After the two attorneys spoke, residents took to the podium, saying:
“The amendment constitutes spot zoning, a very bad zoning policy,” said Parker Laite. “It will change the character of town forever. Think long and hard on impact this would have on all of our neighborhoods.”
The comprehensive plan encourages professional occupations, said Phil Montgomery, speaking in favor.
“I wasn't born here but got here as fast as I could,” said Rob Merrill. “I have lived on Chestnut Street since 1990. I'm in opposition to proposed change in plan. It smacks of spot zoning. I don't think that is the aproporiate siting of rehab center, especially on that corner. The traffic around the corner is brisk at times and a little dangerous. It is a little facetious to say no change in traffic when residential is changed to commercial. This is trading Camden's good name, not only in the country but in world, its sense of serenity, elegance, quiet. Trading on that for commercial enterprise will help enterprise and hurt the town.”
Merrill said it would be hard to close Pandora’s Box once opened.
Speaking in favor of Fox Hill, George Stevens said Bay View Street has: “quite a few empty storefronts. I guess people aren't rolling in to gobble up expensive homes.”
Speaking against the proposal, Julie Cawley said she lives across from the property on Bay View Street and described the additions that were made at Fox Hill while she and her husband, Charles, owned the estate.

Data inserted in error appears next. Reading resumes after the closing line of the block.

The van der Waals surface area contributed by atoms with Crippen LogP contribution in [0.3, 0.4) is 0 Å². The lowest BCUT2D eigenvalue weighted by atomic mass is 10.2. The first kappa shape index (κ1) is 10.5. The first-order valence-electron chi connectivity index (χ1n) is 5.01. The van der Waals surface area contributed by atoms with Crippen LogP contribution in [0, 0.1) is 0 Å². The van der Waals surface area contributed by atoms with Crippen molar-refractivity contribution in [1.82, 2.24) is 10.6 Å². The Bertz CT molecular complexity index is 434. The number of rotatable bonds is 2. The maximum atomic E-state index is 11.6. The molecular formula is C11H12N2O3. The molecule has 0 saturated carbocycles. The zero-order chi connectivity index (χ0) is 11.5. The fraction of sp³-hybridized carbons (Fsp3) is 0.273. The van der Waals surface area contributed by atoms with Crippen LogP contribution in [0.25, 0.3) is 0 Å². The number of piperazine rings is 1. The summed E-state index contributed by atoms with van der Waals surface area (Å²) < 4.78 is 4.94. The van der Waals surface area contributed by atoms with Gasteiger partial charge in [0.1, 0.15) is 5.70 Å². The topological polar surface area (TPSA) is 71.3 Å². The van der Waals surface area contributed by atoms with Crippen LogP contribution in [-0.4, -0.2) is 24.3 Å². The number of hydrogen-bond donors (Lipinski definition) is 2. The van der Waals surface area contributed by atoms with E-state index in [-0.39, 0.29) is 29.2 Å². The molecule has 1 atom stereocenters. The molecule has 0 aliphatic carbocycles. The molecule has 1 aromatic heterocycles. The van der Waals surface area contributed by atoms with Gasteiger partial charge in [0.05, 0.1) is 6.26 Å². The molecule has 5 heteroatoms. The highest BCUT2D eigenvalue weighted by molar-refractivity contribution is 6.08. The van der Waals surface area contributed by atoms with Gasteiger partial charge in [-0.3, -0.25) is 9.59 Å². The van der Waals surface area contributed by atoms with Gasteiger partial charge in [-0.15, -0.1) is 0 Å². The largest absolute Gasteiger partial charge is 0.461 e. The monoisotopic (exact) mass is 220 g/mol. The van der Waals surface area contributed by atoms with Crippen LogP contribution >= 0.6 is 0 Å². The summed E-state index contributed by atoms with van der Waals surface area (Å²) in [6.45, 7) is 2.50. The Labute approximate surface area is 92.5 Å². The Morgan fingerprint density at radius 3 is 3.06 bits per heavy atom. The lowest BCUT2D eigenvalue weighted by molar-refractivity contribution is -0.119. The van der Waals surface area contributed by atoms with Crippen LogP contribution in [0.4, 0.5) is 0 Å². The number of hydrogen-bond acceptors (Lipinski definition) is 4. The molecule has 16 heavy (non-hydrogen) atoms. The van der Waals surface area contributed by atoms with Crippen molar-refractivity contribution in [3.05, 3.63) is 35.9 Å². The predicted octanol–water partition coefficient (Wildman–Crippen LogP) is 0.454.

“Yes we even hosted occasional social gatherings for the people of MBNA, who were like family for us,” she said.
But, she said, the property was not used commercially while under their ownership.
“It was purposely enlarged for family, friends and guests,” Cawley said.
“We are astonished that a group of 24 investors would purchase Fox Hill,” she said. “How or where did they get expectation for spot zoning?”
She asked how Fox Hill Real Estate would manage private water and sewer to handle 30 people a day.
Joe Cooper, of Camden, said he supported the proposal.
“By changing zoning, we should welcome them and provide jobs,” he said. “It's an opportunity to extend our economic base.”
Michael Cawley, an Atlanta, Ga., physician and son of Julie Cawley, said he objected to the inference that there was commercial use when his family owned Fox Hill.
“It should remain a single family home,” he said. If transformed to a rehab center, it would benefit “people all around the world, [but] not the people of Camden.”
Neighbor David Hague, of Camden, said he opposed the amendment, which would result in “severe negative effects on an economy that depends on tourism and retirees.”
The project would make the natural beauty and character of Camden less attractive, he said, appealing to the board to “uphold intent of comp plan of this town we cherish.”
A summer resident from Texas, who owns property on Bay View Street, said she traveled from that state to speak.
“I love this town,” she said, adding that Fox Hill would be “a commercial enterprise in the middle of a residential zone.”